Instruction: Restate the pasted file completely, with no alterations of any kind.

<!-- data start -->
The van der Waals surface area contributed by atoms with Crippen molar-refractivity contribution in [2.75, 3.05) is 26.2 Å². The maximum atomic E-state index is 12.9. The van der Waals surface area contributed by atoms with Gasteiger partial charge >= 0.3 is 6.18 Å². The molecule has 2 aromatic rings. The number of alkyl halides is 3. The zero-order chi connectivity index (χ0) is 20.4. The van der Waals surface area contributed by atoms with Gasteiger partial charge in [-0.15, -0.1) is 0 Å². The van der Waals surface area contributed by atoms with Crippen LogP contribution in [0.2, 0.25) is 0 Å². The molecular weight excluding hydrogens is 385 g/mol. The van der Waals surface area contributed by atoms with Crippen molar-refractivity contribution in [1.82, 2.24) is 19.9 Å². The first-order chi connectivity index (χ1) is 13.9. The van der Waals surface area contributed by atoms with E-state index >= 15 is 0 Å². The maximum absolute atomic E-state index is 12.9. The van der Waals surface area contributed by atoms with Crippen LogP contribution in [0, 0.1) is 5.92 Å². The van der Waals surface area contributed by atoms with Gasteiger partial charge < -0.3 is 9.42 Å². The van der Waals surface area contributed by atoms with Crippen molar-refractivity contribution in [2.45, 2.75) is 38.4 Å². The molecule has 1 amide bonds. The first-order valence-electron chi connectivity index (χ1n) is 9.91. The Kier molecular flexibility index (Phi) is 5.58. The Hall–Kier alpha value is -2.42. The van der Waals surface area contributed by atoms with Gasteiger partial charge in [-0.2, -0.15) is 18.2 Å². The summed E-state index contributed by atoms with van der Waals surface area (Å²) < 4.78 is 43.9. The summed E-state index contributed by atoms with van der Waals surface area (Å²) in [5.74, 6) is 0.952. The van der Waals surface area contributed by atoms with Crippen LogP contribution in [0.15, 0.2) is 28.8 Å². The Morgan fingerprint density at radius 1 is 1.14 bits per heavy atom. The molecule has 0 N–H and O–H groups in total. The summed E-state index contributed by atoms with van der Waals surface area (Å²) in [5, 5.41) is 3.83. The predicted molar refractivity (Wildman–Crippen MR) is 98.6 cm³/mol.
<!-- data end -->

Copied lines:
The van der Waals surface area contributed by atoms with Crippen molar-refractivity contribution in [2.75, 3.05) is 26.2 Å². The maximum atomic E-state index is 12.9. The van der Waals surface area contributed by atoms with Gasteiger partial charge >= 0.3 is 6.18 Å². The molecule has 2 aromatic rings. The number of alkyl halides is 3. The zero-order chi connectivity index (χ0) is 20.4. The van der Waals surface area contributed by atoms with Gasteiger partial charge in [-0.15, -0.1) is 0 Å². The van der Waals surface area contributed by atoms with Crippen LogP contribution in [0.2, 0.25) is 0 Å². The molecular weight excluding hydrogens is 385 g/mol. The van der Waals surface area contributed by atoms with Crippen molar-refractivity contribution in [1.82, 2.24) is 19.9 Å². The first-order chi connectivity index (χ1) is 13.9. The van der Waals surface area contributed by atoms with E-state index >= 15 is 0 Å². The maximum absolute atomic E-state index is 12.9. The van der Waals surface area contributed by atoms with Crippen LogP contribution in [0, 0.1) is 5.92 Å². The van der Waals surface area contributed by atoms with Gasteiger partial charge < -0.3 is 9.42 Å². The van der Waals surface area contributed by atoms with Crippen molar-refractivity contribution in [2.45, 2.75) is 38.4 Å². The molecule has 1 amide bonds. The first-order valence-electron chi connectivity index (χ1n) is 9.91. The Kier molecular flexibility index (Phi) is 5.58. The Hall–Kier alpha value is -2.42. The van der Waals surface area contributed by atoms with Gasteiger partial charge in [-0.2, -0.15) is 18.2 Å². The summed E-state index contributed by atoms with van der Waals surface area (Å²) < 4.78 is 43.9. The summed E-state index contributed by atoms with van der Waals surface area (Å²) in [5.74, 6) is 0.952. The van der Waals surface area contributed by atoms with Crippen LogP contribution in [0.15, 0.2) is 28.8 Å². The Morgan fingerprint density at radius 1 is 1.14 bits per heavy atom. The molecule has 0 N–H and O–H groups in total. The summed E-state index contributed by atoms with van der Waals surface area (Å²) in [5, 5.41) is 3.83. The predicted molar refractivity (Wildman–Crippen MR) is 98.6 cm³/mol.